Thursday, April 4, 2013

UBT: Profit's father

ProShares Ultra 20+Year Treasury ETF (UBT) broke above the upper boundary, $66.81, of its 20-day price channel on Wednesday. The bull signal was confirmed today as the exchange-traded fund continued to trade above the channel, setting a high (so far) of $68.43.

The "Ultra" part of the name means that UBT uses leverage in an attempt to double the price movements of the underlying bonds. It's a capital gains play, principally, although it does pay a small dividend yield of 0.4% annualized at today's prices.

This has been a day of bad choices.

Two of the stocks that survived my initial screening -- MTW and QLGC -- had earnings announcements appear on the calendar within the next 30 days and so are excluded as potential new positions. (See last night's posting for details of Wednesday's breakouts.)

As I continued the screening process this morning, I tossed out all of the bear signals with volume below 500,000. They clearly won't have options that meet my standards, and they won't have sufficient volume for short sales.

On a closer look, I discovered that it's also not possible to construct a bear position for the two remaining symbols that broke out to the downside. SFUN lacks options, the open interest on RHP's options is too sparse, and neither stock has sufficient volume for short selling.

That leaves the two bull signals. One of them, MES, failed confirmation by dropping back within its 20-day price channel.

UBT, then, is the last symbol standing.

This is the 11th bull signal from UBT since the fund began trading in January 2010. Six of the prior signals was profitable, with an 11.6% average yield. The four unsuccessful trades on average lost 15.1%

Adjusting the yield on profitable trades by the 60% success rate produces a score of 7%, well above my 5% minimum preference.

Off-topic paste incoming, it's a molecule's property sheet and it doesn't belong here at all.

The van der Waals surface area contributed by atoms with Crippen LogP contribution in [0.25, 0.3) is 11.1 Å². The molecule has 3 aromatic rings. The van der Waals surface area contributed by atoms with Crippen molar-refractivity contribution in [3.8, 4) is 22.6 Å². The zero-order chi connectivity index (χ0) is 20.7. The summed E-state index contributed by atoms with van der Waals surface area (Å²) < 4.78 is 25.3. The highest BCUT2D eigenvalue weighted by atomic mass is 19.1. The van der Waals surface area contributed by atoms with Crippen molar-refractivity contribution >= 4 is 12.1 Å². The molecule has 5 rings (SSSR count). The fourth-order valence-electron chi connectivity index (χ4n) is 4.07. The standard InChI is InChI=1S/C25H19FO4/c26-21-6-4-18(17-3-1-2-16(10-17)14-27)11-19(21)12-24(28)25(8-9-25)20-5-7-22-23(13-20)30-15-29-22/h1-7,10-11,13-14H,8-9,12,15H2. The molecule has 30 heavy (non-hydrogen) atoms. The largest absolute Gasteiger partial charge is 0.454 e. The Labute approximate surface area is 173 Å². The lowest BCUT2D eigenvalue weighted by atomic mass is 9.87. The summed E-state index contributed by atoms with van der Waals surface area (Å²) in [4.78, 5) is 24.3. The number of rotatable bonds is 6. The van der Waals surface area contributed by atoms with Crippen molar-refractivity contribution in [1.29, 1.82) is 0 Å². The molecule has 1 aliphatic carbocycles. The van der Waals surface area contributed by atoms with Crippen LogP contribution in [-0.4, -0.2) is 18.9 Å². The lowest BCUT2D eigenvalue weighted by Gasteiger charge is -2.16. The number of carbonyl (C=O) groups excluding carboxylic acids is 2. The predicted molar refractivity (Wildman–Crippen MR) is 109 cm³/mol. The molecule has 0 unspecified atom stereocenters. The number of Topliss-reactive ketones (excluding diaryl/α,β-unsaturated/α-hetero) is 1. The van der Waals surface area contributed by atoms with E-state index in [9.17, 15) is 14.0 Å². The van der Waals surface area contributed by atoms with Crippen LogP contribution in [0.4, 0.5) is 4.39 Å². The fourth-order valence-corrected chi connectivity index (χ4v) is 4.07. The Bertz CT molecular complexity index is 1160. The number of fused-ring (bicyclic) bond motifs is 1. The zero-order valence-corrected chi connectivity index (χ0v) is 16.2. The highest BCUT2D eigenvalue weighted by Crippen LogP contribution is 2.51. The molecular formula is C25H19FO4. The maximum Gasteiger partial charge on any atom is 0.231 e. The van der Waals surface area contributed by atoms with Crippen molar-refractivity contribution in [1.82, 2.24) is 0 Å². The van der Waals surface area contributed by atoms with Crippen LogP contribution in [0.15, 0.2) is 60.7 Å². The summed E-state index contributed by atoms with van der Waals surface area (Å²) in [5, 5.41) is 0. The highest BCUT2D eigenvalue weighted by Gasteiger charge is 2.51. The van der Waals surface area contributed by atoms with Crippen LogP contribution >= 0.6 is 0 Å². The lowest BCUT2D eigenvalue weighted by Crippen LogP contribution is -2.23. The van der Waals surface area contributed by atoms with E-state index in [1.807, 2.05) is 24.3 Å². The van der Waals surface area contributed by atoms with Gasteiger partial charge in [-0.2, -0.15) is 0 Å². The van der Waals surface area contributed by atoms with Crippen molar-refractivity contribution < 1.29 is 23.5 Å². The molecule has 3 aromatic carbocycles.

Note, though, that losses on the failing trades are on average greater than gains on the winning trades.

The near-term uptrend that began March 8 from 62.59 is embedded in a downtrend that began in late July 2012 from $81.35.

There were two bullish signals in that period, neither successful, with an average loss of 4.8%.

The most recent low was lower than the one before, so UBT is still zig-zagging downward. It would take a higher high, exceeding the $75.84 peak of Nov. 16, 2012, to break the downtrend.

The downtrend is embedded in an uptrend that began in early March 2010 from $32.95, and the most recent leg of that trend began from $55.60 in mid-March 2012.

There have been three completed bull breakouts in the most recent leg of the uptrend. Only one of them was successful, but the average winning yield of 16.8% far exceeds the average loss of 4.8% on unsuccessful trades.

At this point I can end the analysis. I don't like the odds in the more recent periods, and I don't like the fact that the stock is presently in a downtrend. The current uptrend that began in 2010 might be attractive for long-term traders, but it's not what I do.

Anther strike against UBT is that it's a bond fund of sorts, and governments bonds at that. My interest is stocks, a far broader market than bonds that is subject to many more influences. The inability of other traders to clearly read those influences and reach an immediate informed consensus gives me my trading opportunities.

Government bonds, by contrast, are overwhelmingly the creature of Federal Reserve policy, driven by a few important economic reports. Treasuries traders know almost everything the Fed knows. Such perfect transparency leaves little room surprises.

I've often said that volatility is the mother of profit. Uncertainty is profit's father.

Decision for my account: For the reasons stated above, I won't be trading UBT.


My trading rules can be read here.  A discussion of recent modifications to my trading methods, which haven't yet been incorporated in the original write-up, can be found here.

And the classic Turtle Trading rules on which my rules are based can be read here.

Tim Bovee, Private Trader tracks the analysis and trades of a private trader for his own accounts. Nothing in this blog constitutes a recommendation to buy or sell stocks, options or any other financial instrument. The only purpose of this blog is to provide education and entertainment.
No trader is ever 100 percent successful in his or her trades. Trading in the stock and option markets is risky and uncertain. Each trader must make trading decision decisions for his or her own account, and take responsibility for the consequences.

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